On 3 August 1918, Australia House opened in London. Australia House is the home of Australia in the UK.
This extraordinary building has been the location of the Australian High Commission for over one hundred years. It is the oldest continually-occupied diplomatic building in London and it was the first major public building of the new Commonwealth of Australia.
The day King George V opened Australia House, on 3rd August 1918, the Exhibition Hall, was filled with distinguished guests to mark the significance of the occasion. Taking pride of place among the leading citizens of the land were some 300 wounded Australian servicemen, specially invited by the High Commissioner, Andrew Fisher. In thanking the King, Fisher said:
“It is the earnest wish of the Commonwealth Government that Australia House may be a tangible sign to the people of the United Kingdom that their interests and those of their kinfolk in the great Commonwealth overseas are common alike in peace and in war.”
And so, over this past century, has it proved to be.
Australia House is an enduring symbol of that kinship.
And it is much more besides.
It is a statement of Australia’s confidence in its own future. It is an architectural jewel, London’s finest example of the belle époque style which flourished here briefly in that short span of time between the end of the Gothic revival and the blight of modernism. It is – has always been – a focus of the Australian community in London, for whom, over many generations, it has been a place to meet friends, to transact business, to catch up with news, to vote, to observe national occasions; often to celebrate, sometimes mourn.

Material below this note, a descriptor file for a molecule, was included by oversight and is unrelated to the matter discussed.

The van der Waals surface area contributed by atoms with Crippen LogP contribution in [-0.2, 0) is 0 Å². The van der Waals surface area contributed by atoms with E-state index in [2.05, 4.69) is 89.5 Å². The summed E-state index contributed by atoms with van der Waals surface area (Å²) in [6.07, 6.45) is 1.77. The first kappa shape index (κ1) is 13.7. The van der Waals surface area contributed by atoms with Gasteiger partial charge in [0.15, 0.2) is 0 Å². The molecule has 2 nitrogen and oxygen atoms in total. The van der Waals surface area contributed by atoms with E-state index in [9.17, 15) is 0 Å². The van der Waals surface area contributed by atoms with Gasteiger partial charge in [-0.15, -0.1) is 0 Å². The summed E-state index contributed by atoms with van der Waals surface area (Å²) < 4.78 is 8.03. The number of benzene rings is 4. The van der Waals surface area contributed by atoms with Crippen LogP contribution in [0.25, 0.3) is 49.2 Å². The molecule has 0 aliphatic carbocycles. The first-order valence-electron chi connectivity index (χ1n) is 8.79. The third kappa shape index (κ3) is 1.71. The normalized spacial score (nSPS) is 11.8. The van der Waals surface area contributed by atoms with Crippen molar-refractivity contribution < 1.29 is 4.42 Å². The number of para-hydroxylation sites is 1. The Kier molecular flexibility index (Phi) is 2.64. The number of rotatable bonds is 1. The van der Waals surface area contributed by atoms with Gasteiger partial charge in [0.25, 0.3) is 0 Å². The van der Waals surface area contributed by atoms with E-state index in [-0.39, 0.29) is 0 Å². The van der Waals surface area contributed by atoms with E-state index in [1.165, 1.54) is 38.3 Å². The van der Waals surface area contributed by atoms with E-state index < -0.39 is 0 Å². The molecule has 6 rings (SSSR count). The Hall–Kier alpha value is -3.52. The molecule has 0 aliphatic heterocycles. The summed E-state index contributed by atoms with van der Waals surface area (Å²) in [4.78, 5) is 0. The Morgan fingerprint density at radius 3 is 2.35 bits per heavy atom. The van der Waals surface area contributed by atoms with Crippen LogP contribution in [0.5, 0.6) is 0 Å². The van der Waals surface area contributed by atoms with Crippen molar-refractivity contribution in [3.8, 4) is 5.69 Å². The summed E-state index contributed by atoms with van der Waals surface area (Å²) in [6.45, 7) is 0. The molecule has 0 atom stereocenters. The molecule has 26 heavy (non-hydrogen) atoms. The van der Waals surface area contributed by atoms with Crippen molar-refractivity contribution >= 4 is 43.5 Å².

Here, Australians have rejoiced in the success of our cricketers, our footballers, and our tennis players; toasted the virtuosity of our musicians, our singers and our artists; savoured the delights of our chefs and our vignerons; chuckled at the wit of our comedians. In this Exhibition Hall, we have enjoyed, and shared with the rest of London, the very best that Australia has to offer.
The destinies of our two nations may have diverged over these past hundred years, but our shared interests, our common values, the crimson threads of kinship that bind us, remain as strong as they have ever been. The United Kingdom can be absolutely certain: the bonds between our two peoples will remain as solid as Australia House itself – a monument to their permanence and their endurance.
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